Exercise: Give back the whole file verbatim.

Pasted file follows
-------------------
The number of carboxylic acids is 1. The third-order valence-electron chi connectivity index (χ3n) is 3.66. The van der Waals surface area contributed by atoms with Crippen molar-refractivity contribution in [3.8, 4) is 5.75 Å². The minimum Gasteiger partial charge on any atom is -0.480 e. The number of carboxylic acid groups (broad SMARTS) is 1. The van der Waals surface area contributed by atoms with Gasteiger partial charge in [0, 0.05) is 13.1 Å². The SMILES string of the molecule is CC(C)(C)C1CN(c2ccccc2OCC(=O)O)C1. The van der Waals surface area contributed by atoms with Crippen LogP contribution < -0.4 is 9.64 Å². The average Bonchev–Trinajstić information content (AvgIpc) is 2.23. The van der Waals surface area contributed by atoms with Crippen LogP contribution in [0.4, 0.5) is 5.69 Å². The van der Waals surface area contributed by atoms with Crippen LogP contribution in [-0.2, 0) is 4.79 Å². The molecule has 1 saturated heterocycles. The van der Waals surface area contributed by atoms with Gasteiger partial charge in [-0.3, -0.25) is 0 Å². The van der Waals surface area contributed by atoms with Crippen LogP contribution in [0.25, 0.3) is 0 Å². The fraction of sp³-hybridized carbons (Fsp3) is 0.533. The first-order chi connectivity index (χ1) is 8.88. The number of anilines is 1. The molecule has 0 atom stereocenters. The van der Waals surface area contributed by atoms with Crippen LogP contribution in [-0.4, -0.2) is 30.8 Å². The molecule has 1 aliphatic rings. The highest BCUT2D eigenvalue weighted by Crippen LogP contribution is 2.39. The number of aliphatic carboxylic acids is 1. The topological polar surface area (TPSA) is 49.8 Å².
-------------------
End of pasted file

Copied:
The number of carboxylic acids is 1. The third-order valence-electron chi connectivity index (χ3n) is 3.66. The van der Waals surface area contributed by atoms with Crippen molar-refractivity contribution in [3.8, 4) is 5.75 Å². The minimum Gasteiger partial charge on any atom is -0.480 e. The number of carboxylic acid groups (broad SMARTS) is 1. The van der Waals surface area contributed by atoms with Gasteiger partial charge in [0, 0.05) is 13.1 Å². The SMILES string of the molecule is CC(C)(C)C1CN(c2ccccc2OCC(=O)O)C1. The van der Waals surface area contributed by atoms with Crippen LogP contribution < -0.4 is 9.64 Å². The average Bonchev–Trinajstić information content (AvgIpc) is 2.23. The van der Waals surface area contributed by atoms with Crippen LogP contribution in [0.4, 0.5) is 5.69 Å². The van der Waals surface area contributed by atoms with Crippen LogP contribution in [-0.2, 0) is 4.79 Å². The molecule has 1 saturated heterocycles. The van der Waals surface area contributed by atoms with Gasteiger partial charge in [-0.3, -0.25) is 0 Å². The van der Waals surface area contributed by atoms with Crippen LogP contribution in [0.25, 0.3) is 0 Å². The fraction of sp³-hybridized carbons (Fsp3) is 0.533. The first-order chi connectivity index (χ1) is 8.88. The number of anilines is 1. The molecule has 0 atom stereocenters. The van der Waals surface area contributed by atoms with Crippen LogP contribution in [-0.4, -0.2) is 30.8 Å². The molecule has 1 aliphatic rings. The highest BCUT2D eigenvalue weighted by Crippen LogP contribution is 2.39. The number of aliphatic carboxylic acids is 1. The topological polar surface area (TPSA) is 49.8 Å².